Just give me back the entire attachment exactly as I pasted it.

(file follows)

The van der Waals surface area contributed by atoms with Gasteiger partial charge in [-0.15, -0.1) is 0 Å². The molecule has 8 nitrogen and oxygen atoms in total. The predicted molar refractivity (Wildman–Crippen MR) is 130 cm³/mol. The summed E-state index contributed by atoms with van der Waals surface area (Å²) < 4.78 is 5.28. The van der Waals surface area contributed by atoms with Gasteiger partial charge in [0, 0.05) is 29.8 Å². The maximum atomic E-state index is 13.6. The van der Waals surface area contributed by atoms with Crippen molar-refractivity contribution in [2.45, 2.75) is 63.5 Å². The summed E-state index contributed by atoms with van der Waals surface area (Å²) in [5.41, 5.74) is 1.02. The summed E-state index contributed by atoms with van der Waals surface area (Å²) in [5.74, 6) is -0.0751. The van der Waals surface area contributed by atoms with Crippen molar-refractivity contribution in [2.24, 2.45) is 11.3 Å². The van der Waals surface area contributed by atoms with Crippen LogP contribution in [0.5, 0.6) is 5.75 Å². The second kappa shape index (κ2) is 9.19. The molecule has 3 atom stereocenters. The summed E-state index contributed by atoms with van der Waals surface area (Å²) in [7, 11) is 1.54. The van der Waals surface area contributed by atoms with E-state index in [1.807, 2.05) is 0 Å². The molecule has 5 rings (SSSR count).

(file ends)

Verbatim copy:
The van der Waals surface area contributed by atoms with Gasteiger partial charge in [-0.15, -0.1) is 0 Å². The molecule has 8 nitrogen and oxygen atoms in total. The predicted molar refractivity (Wildman–Crippen MR) is 130 cm³/mol. The summed E-state index contributed by atoms with van der Waals surface area (Å²) < 4.78 is 5.28. The van der Waals surface area contributed by atoms with Gasteiger partial charge in [0, 0.05) is 29.8 Å². The maximum atomic E-state index is 13.6. The van der Waals surface area contributed by atoms with Crippen molar-refractivity contribution in [2.45, 2.75) is 63.5 Å². The summed E-state index contributed by atoms with van der Waals surface area (Å²) in [5.41, 5.74) is 1.02. The summed E-state index contributed by atoms with van der Waals surface area (Å²) in [5.74, 6) is -0.0751. The van der Waals surface area contributed by atoms with Crippen molar-refractivity contribution in [2.24, 2.45) is 11.3 Å². The van der Waals surface area contributed by atoms with Crippen LogP contribution in [0.5, 0.6) is 5.75 Å². The second kappa shape index (κ2) is 9.19. The molecule has 3 atom stereocenters. The summed E-state index contributed by atoms with van der Waals surface area (Å²) in [7, 11) is 1.54. The van der Waals surface area contributed by atoms with E-state index in [1.807, 2.05) is 0 Å². The molecule has 5 rings (SSSR count).